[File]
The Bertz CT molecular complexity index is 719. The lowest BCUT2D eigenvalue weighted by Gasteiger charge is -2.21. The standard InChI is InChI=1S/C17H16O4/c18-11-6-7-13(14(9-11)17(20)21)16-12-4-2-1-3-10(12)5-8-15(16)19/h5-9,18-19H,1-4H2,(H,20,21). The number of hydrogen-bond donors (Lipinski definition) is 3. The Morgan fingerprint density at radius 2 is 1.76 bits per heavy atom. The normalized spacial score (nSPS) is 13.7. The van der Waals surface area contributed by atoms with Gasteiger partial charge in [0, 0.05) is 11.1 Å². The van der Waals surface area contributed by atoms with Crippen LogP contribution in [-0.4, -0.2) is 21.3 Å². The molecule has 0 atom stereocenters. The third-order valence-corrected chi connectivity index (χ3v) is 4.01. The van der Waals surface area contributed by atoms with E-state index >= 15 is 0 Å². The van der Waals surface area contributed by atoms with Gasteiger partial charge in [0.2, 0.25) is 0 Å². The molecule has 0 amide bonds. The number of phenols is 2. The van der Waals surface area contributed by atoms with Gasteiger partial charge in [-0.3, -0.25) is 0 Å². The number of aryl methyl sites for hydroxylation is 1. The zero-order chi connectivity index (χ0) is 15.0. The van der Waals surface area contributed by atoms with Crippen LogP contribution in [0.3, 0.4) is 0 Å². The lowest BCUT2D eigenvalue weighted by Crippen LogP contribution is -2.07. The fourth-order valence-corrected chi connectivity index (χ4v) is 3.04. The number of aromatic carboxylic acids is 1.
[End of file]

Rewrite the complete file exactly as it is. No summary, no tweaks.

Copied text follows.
The Bertz CT molecular complexity index is 719. The lowest BCUT2D eigenvalue weighted by Gasteiger charge is -2.21. The standard InChI is InChI=1S/C17H16O4/c18-11-6-7-13(14(9-11)17(20)21)16-12-4-2-1-3-10(12)5-8-15(16)19/h5-9,18-19H,1-4H2,(H,20,21). The number of hydrogen-bond donors (Lipinski definition) is 3. The Morgan fingerprint density at radius 2 is 1.76 bits per heavy atom. The normalized spacial score (nSPS) is 13.7. The van der Waals surface area contributed by atoms with Gasteiger partial charge in [0, 0.05) is 11.1 Å². The van der Waals surface area contributed by atoms with Crippen LogP contribution in [-0.4, -0.2) is 21.3 Å². The molecule has 0 atom stereocenters. The third-order valence-corrected chi connectivity index (χ3v) is 4.01. The van der Waals surface area contributed by atoms with E-state index >= 15 is 0 Å². The van der Waals surface area contributed by atoms with Gasteiger partial charge in [0.2, 0.25) is 0 Å². The molecule has 0 amide bonds. The number of phenols is 2. The van der Waals surface area contributed by atoms with Gasteiger partial charge in [-0.3, -0.25) is 0 Å². The number of aryl methyl sites for hydroxylation is 1. The zero-order chi connectivity index (χ0) is 15.0. The van der Waals surface area contributed by atoms with Crippen LogP contribution in [0.3, 0.4) is 0 Å². The lowest BCUT2D eigenvalue weighted by Crippen LogP contribution is -2.07. The fourth-order valence-corrected chi connectivity index (χ4v) is 3.04. The number of aromatic carboxylic acids is 1.